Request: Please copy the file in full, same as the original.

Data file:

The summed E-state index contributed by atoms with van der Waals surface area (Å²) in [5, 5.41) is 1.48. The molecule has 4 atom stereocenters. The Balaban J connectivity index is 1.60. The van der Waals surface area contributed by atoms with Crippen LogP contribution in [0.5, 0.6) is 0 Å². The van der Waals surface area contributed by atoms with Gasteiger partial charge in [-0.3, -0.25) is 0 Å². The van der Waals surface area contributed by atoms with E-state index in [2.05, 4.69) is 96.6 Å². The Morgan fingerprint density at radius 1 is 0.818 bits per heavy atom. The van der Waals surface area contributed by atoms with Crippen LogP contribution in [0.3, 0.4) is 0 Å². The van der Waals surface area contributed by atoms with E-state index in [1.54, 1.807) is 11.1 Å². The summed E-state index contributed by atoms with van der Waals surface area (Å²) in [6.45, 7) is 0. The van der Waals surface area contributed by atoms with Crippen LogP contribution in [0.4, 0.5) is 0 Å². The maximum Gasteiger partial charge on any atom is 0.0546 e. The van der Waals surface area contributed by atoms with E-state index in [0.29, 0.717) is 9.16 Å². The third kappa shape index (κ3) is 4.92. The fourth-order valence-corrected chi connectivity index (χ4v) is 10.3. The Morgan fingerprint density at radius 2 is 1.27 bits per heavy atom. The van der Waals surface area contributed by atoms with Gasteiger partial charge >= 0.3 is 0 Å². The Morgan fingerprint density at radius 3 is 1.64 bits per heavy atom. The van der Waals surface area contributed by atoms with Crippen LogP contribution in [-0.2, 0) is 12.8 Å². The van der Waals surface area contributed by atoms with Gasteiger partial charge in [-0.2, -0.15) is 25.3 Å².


The summed E-state index contributed by atoms with van der Waals surface area (Å²) in [5, 5.41) is 1.48. The molecule has 4 atom stereocenters. The Balaban J connectivity index is 1.60. The van der Waals surface area contributed by atoms with Crippen LogP contribution in [0.5, 0.6) is 0 Å². The van der Waals surface area contributed by atoms with Gasteiger partial charge in [-0.3, -0.25) is 0 Å². The van der Waals surface area contributed by atoms with E-state index in [2.05, 4.69) is 96.6 Å². The Morgan fingerprint density at radius 1 is 0.818 bits per heavy atom. The van der Waals surface area contributed by atoms with Crippen LogP contribution in [0.3, 0.4) is 0 Å². The van der Waals surface area contributed by atoms with E-state index in [1.54, 1.807) is 11.1 Å². The summed E-state index contributed by atoms with van der Waals surface area (Å²) in [6.45, 7) is 0. The van der Waals surface area contributed by atoms with Crippen LogP contribution in [0.4, 0.5) is 0 Å². The maximum Gasteiger partial charge on any atom is 0.0546 e. The van der Waals surface area contributed by atoms with E-state index in [0.29, 0.717) is 9.16 Å². The third kappa shape index (κ3) is 4.92. The fourth-order valence-corrected chi connectivity index (χ4v) is 10.3. The Morgan fingerprint density at radius 2 is 1.27 bits per heavy atom. The van der Waals surface area contributed by atoms with Gasteiger partial charge >= 0.3 is 0 Å². The Morgan fingerprint density at radius 3 is 1.64 bits per heavy atom. The van der Waals surface area contributed by atoms with Crippen LogP contribution in [-0.2, 0) is 12.8 Å². The van der Waals surface area contributed by atoms with Gasteiger partial charge in [-0.2, -0.15) is 25.3 Å².